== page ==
People who live in a major city for their job but can't afford to buy a home there could be allowed to use their KiwiSaver money to buy a property elsewhere, under a proposed change to the retirement savings scheme.

At the moment people who use their KiwiSaver money to buy their first home have to live in the property.

That has presented challenges for people working in Auckland, Wellington and Tauranga where rising house prices have made it tough to get on the property ladder.

Read more: Retirement - can you afford it without a house?

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Interim Retirement Commissioner Peter Cordtz says relaxing the rules around KiwiSaver first-home withdrawals could be one way to help more people buy a property and get better prepared for retirement.

"If they could buy a property in a more affordable part of the country, they could use it as an investment to progress on the property ladder or simply to retire to one day," Cordtz said.

The proposal came from a Māori mortgage broker who was trying to help clients buy property near whānau in areas other than where they worked.

It is being put up for discussion as part of the three-year review of retirement policy which will see the Retirement Commissioner make final recommendations to the Government in December.

Cordtz said relaxing the KiwiSaver rules could be a way of reversing the declining rates of home ownership in New Zealand which have fallen from a high of 78 per cent in the 1980s to 55 per cent today.

Māori and Pasifika have the lowest levels of home ownership with only 35 per cent of Māori and 20 per cent of Pasifika owning their own homes.

At the same time there is a growing number of Kiwis heading into retirement with a mortgage.

In 2007 around 78 per cent of over 65s had no mortgage but that fell to 72 per cent in 2017.

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About 12 per cent of over 65s were now renting and that has seen a 92 per cent increase in the amount of accommodation supplement paid out by the Government in the past six years.

It has risen from $88 million in 2013 to $170 million in the year to March 2019.

The accommodation supplement is paid on top of New Zealand Superannuation which currently costs $39 million a day and is expected to rise to $120m a day as a result of the ageing population.

Interim Retirement Commissioner Peter Cordtz. Photo / Supplied
Interim Retirement Commissioner Peter Cordtz. Photo / Supplied

Cordtz said NZ super was not designed to cover rent.

"It currently pays $411 for a single person; $632 for a couple. At that rate, it assumes you have housing sorted," he said.

"The cost of declining home ownership is a problem that affects all of us, and we need a circuit breaker."

Cordtz said if more people were able to get on the property ladder earlier, there may be less liability to taxpayers later.

KiwiSaver first withdrawals have risen quickly in recent years. In the year to June nearly $1 billion was withdrawn by first-home buyers - up from $870m million in 2018.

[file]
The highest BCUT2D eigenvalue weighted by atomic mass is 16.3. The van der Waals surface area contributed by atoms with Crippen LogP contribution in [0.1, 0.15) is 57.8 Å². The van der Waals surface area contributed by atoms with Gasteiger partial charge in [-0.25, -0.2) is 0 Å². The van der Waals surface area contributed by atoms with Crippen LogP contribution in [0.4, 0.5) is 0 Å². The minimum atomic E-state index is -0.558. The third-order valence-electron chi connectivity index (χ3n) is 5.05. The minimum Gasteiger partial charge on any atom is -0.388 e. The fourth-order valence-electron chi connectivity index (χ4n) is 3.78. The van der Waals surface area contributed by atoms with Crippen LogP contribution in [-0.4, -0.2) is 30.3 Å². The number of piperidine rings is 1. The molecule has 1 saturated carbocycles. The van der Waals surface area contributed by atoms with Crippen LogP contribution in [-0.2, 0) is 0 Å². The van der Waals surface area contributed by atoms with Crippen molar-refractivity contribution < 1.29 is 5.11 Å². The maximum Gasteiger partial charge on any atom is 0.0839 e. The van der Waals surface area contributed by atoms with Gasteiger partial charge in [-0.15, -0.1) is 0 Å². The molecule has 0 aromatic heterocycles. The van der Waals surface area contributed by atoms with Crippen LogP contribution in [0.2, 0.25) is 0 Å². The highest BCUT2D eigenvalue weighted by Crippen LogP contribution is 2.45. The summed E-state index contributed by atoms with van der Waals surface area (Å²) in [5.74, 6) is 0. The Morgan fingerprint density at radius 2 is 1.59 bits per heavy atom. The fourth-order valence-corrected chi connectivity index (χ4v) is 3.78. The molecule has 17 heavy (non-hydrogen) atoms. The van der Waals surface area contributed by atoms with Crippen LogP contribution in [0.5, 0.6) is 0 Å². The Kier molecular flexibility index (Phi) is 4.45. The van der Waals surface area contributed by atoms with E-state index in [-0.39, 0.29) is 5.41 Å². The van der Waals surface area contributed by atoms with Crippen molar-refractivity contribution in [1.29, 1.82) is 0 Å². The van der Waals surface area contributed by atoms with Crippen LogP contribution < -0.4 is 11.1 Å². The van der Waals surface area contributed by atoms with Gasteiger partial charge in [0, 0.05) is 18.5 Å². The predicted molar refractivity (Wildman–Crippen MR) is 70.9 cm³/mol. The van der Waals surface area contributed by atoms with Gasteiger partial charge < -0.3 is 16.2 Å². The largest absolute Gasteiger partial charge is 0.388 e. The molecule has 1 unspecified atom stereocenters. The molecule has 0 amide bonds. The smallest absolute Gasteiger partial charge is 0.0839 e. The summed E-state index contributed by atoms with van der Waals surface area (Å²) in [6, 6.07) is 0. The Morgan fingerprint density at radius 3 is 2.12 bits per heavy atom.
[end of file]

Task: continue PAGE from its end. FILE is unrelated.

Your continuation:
Some experts have previously questioned the wisdom of allowing people to take all of their money out of KiwiSaver to buy a home, leaving people starting from scratch to save for retirement in their 30s or 40s.

Cordtz said while some may say there is already too much in retirement savings being withdrawn for property, without making it easier to do so.

"But since the prospect of a capital gains tax was scrapped, property is still one of the best long-term investments people can make to help fund their retirement, as well as giving security of tenure."

But Loan Market mortgage adviser Bruce Patten said flexible rules in Australia allowing Aussies to use superannuation to buy property had left many in financial dire straits.

Aussies had been happy to heavily borrow against their super with the plan of paying it down when they retire, he said.

"But what's eventually happening is they don't have enough money to pay out the level of debt they have borrowed up against," he said.

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He said part of the benefit of buying and living in your own property was that you cared for it and hopefully added value.

But allowing people to withdraw KiwiSaver and "buy any old property anywhere" opened the door to speculation and people losing money rather than building savings.

James Wilson, director of valuation at OneRoof data partner Valocity, said the move could increase the number of first-home buyers getting into the market.

First-home buyers were already the largest buyer group nationally as they secured just over one-quarter of all home loans approved by banks in August.

And real estate agents were reporting a surge of new interest from first-home buyers, who were increasingly looking to take advantage of record low interest rates by getting help from their parents to stump up deposits, Wilson said.

Public submissions on the review are open until October 31 and can be made through the website cffc.org.nz.